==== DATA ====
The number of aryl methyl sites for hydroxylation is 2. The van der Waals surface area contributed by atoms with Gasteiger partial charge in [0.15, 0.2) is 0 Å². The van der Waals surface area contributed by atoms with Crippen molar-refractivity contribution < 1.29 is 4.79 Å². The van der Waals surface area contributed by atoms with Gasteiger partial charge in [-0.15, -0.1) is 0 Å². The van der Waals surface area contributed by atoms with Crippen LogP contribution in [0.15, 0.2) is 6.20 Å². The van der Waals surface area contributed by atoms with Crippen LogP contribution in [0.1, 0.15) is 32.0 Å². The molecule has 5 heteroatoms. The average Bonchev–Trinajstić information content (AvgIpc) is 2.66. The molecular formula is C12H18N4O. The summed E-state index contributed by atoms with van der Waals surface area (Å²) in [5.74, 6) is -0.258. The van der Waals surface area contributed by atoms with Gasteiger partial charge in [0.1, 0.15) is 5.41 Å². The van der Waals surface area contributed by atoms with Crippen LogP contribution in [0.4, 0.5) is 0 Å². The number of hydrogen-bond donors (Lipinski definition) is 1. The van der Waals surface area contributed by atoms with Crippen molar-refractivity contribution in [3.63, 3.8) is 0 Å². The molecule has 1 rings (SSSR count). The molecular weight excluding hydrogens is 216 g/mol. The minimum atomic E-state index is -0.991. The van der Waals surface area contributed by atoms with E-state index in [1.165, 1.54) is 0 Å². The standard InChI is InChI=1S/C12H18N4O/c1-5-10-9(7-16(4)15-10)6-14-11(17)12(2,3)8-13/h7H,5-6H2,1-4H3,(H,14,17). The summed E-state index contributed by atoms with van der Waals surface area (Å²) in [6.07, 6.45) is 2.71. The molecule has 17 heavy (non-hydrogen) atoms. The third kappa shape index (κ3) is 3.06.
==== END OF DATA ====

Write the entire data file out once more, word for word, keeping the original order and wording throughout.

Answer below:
The number of aryl methyl sites for hydroxylation is 2. The van der Waals surface area contributed by atoms with Gasteiger partial charge in [0.15, 0.2) is 0 Å². The van der Waals surface area contributed by atoms with Crippen molar-refractivity contribution < 1.29 is 4.79 Å². The van der Waals surface area contributed by atoms with Gasteiger partial charge in [-0.15, -0.1) is 0 Å². The van der Waals surface area contributed by atoms with Crippen LogP contribution in [0.15, 0.2) is 6.20 Å². The van der Waals surface area contributed by atoms with Crippen LogP contribution in [0.1, 0.15) is 32.0 Å². The molecule has 5 heteroatoms. The average Bonchev–Trinajstić information content (AvgIpc) is 2.66. The molecular formula is C12H18N4O. The summed E-state index contributed by atoms with van der Waals surface area (Å²) in [5.74, 6) is -0.258. The van der Waals surface area contributed by atoms with Gasteiger partial charge in [0.1, 0.15) is 5.41 Å². The van der Waals surface area contributed by atoms with Crippen LogP contribution in [0.4, 0.5) is 0 Å². The number of hydrogen-bond donors (Lipinski definition) is 1. The van der Waals surface area contributed by atoms with Crippen molar-refractivity contribution in [3.63, 3.8) is 0 Å². The molecule has 1 rings (SSSR count). The molecular weight excluding hydrogens is 216 g/mol. The minimum atomic E-state index is -0.991. The van der Waals surface area contributed by atoms with E-state index in [1.165, 1.54) is 0 Å². The standard InChI is InChI=1S/C12H18N4O/c1-5-10-9(7-16(4)15-10)6-14-11(17)12(2,3)8-13/h7H,5-6H2,1-4H3,(H,14,17). The summed E-state index contributed by atoms with van der Waals surface area (Å²) in [6.07, 6.45) is 2.71. The molecule has 17 heavy (non-hydrogen) atoms. The third kappa shape index (κ3) is 3.06.